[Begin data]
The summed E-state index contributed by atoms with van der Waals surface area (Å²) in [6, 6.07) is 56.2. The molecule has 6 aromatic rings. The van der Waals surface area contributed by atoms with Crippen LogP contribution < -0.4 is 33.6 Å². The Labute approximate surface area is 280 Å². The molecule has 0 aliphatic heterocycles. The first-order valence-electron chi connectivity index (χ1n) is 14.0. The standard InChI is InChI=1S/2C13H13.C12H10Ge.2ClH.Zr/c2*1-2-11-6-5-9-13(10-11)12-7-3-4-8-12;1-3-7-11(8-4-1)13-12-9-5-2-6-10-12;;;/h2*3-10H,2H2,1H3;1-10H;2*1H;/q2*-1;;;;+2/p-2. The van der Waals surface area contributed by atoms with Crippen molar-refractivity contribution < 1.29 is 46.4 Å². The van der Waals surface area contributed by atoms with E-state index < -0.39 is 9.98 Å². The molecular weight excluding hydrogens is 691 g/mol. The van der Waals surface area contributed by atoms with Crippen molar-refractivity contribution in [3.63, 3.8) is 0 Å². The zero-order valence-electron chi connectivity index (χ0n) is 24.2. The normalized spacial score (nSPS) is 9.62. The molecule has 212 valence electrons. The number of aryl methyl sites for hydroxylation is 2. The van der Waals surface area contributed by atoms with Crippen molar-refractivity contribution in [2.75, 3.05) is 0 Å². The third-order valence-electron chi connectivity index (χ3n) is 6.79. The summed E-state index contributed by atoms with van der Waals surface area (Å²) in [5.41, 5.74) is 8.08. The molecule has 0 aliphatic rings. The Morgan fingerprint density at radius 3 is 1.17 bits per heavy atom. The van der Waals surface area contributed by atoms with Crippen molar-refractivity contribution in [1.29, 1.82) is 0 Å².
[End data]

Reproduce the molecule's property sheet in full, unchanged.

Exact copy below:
The summed E-state index contributed by atoms with van der Waals surface area (Å²) in [6, 6.07) is 56.2. The molecule has 6 aromatic rings. The van der Waals surface area contributed by atoms with Crippen LogP contribution < -0.4 is 33.6 Å². The Labute approximate surface area is 280 Å². The molecule has 0 aliphatic heterocycles. The first-order valence-electron chi connectivity index (χ1n) is 14.0. The standard InChI is InChI=1S/2C13H13.C12H10Ge.2ClH.Zr/c2*1-2-11-6-5-9-13(10-11)12-7-3-4-8-12;1-3-7-11(8-4-1)13-12-9-5-2-6-10-12;;;/h2*3-10H,2H2,1H3;1-10H;2*1H;/q2*-1;;;;+2/p-2. The van der Waals surface area contributed by atoms with Crippen molar-refractivity contribution < 1.29 is 46.4 Å². The van der Waals surface area contributed by atoms with E-state index < -0.39 is 9.98 Å². The molecular weight excluding hydrogens is 691 g/mol. The van der Waals surface area contributed by atoms with Crippen molar-refractivity contribution in [3.63, 3.8) is 0 Å². The zero-order valence-electron chi connectivity index (χ0n) is 24.2. The normalized spacial score (nSPS) is 9.62. The molecule has 212 valence electrons. The number of aryl methyl sites for hydroxylation is 2. The van der Waals surface area contributed by atoms with Crippen molar-refractivity contribution in [2.75, 3.05) is 0 Å². The third-order valence-electron chi connectivity index (χ3n) is 6.79. The summed E-state index contributed by atoms with van der Waals surface area (Å²) in [5.41, 5.74) is 8.08. The molecule has 0 aliphatic rings. The Morgan fingerprint density at radius 3 is 1.17 bits per heavy atom. The van der Waals surface area contributed by atoms with Crippen molar-refractivity contribution in [1.29, 1.82) is 0 Å².